How to find a smog-check station that will cheat and pass your rickety ranfla?
The brilliant researchers at USC seem to have figured this one out.
In a study of 28 million tests conducted by 11,000 smog check facilities, the Trojan academics came to this conclusion:
Smog checkers who have a lot of nearby competition tend to cheat more -- in your favor.
The resulting paper, "Customer-driven Misconduct: How Competition Corrupts Business Practices," is slated to appear in an upcoming issue of the journal Management Science.
According to a USC summary:
The study found that smog check firms that were clustered among other competing firms were more likely to be lenient, ensuring that customer cars passed when they should have failed. The study also found that firms new to the business were more likely to pass cars that likely should have failed.
While researchers, including partners from UCLA, Harvard and Washington University, focused on New York smog facilities, some of the conclusions seem like they would apply here.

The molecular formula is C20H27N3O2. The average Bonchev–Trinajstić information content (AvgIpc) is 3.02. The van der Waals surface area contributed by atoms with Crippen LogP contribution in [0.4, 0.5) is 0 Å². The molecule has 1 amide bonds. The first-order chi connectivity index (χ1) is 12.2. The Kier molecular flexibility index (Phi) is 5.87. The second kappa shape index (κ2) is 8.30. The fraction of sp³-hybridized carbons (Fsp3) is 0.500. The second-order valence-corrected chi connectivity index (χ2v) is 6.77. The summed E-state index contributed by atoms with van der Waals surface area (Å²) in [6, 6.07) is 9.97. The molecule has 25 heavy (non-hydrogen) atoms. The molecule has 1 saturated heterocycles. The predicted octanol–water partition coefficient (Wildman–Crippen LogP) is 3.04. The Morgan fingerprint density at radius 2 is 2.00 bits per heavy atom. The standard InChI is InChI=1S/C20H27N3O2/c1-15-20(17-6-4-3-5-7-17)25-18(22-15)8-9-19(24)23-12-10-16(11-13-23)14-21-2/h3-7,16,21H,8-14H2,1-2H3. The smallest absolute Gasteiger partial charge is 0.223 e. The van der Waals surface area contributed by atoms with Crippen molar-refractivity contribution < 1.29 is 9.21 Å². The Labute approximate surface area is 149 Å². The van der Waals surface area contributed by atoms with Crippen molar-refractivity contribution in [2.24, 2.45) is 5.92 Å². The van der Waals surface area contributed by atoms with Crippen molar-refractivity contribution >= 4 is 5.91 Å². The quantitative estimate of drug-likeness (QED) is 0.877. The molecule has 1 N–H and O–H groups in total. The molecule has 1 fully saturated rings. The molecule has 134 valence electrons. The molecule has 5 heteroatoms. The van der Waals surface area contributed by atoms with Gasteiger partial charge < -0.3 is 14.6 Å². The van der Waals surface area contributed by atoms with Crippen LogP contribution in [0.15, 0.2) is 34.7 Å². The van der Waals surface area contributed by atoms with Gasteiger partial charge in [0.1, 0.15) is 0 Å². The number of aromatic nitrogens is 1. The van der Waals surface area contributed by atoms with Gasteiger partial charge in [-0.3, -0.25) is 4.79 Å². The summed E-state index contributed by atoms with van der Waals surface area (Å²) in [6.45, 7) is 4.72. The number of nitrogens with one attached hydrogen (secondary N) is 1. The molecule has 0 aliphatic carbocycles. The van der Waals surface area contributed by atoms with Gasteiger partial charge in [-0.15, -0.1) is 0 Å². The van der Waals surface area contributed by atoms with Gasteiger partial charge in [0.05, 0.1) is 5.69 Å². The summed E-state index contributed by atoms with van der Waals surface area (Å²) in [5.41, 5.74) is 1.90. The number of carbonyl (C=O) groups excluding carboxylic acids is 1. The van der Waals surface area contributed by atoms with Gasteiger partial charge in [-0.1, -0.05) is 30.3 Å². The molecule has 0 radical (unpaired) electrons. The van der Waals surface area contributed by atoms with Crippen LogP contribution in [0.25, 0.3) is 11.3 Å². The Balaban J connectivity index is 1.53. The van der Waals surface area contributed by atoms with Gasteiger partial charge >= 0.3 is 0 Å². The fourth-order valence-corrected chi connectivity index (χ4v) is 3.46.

One key theory is that because of fixed pricing, which California does not have (but which seems to exist in practice anyway, if you've shopped around here), the facilities feel they have to keep customers happy by passing their cars.
So, then, the answer to the question regarding how to find a smog check facility that will pass your funk-mobile is to look in areas where there's a lot of competition (they seem to cluster around DMV offices, for example).
Not that we'd encourage breaking the law.
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Victor Bennett, assistant professor of management at the USC Marshall School of Business, says competition ...
... makes firms more efficient, makes service quality and products better, and drives down prices. But it works through giving customers what they want, and sometimes doing so is bad for others.